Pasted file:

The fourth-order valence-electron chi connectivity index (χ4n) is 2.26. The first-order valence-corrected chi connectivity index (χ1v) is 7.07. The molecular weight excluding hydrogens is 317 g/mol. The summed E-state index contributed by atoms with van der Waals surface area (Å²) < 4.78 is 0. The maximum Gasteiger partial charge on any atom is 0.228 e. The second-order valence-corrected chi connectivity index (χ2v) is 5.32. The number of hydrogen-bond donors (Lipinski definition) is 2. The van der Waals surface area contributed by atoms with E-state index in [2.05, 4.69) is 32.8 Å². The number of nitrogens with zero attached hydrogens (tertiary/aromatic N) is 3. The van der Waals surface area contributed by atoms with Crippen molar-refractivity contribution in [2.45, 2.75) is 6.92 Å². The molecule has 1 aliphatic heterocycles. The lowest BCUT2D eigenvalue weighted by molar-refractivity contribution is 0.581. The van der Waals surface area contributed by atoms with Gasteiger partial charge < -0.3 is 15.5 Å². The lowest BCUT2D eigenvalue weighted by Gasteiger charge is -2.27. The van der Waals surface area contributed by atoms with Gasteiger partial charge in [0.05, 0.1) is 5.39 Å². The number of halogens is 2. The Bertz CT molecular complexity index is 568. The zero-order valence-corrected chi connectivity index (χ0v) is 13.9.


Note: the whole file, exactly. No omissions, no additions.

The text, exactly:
The fourth-order valence-electron chi connectivity index (χ4n) is 2.26. The first-order valence-corrected chi connectivity index (χ1v) is 7.07. The molecular weight excluding hydrogens is 317 g/mol. The summed E-state index contributed by atoms with van der Waals surface area (Å²) < 4.78 is 0. The maximum Gasteiger partial charge on any atom is 0.228 e. The second-order valence-corrected chi connectivity index (χ2v) is 5.32. The number of hydrogen-bond donors (Lipinski definition) is 2. The van der Waals surface area contributed by atoms with E-state index in [2.05, 4.69) is 32.8 Å². The number of nitrogens with zero attached hydrogens (tertiary/aromatic N) is 3. The van der Waals surface area contributed by atoms with Crippen molar-refractivity contribution in [2.45, 2.75) is 6.92 Å². The molecule has 1 aliphatic heterocycles. The lowest BCUT2D eigenvalue weighted by molar-refractivity contribution is 0.581. The van der Waals surface area contributed by atoms with Gasteiger partial charge < -0.3 is 15.5 Å². The lowest BCUT2D eigenvalue weighted by Gasteiger charge is -2.27. The van der Waals surface area contributed by atoms with Gasteiger partial charge in [0.05, 0.1) is 5.39 Å². The number of halogens is 2. The Bertz CT molecular complexity index is 568. The zero-order valence-corrected chi connectivity index (χ0v) is 13.9.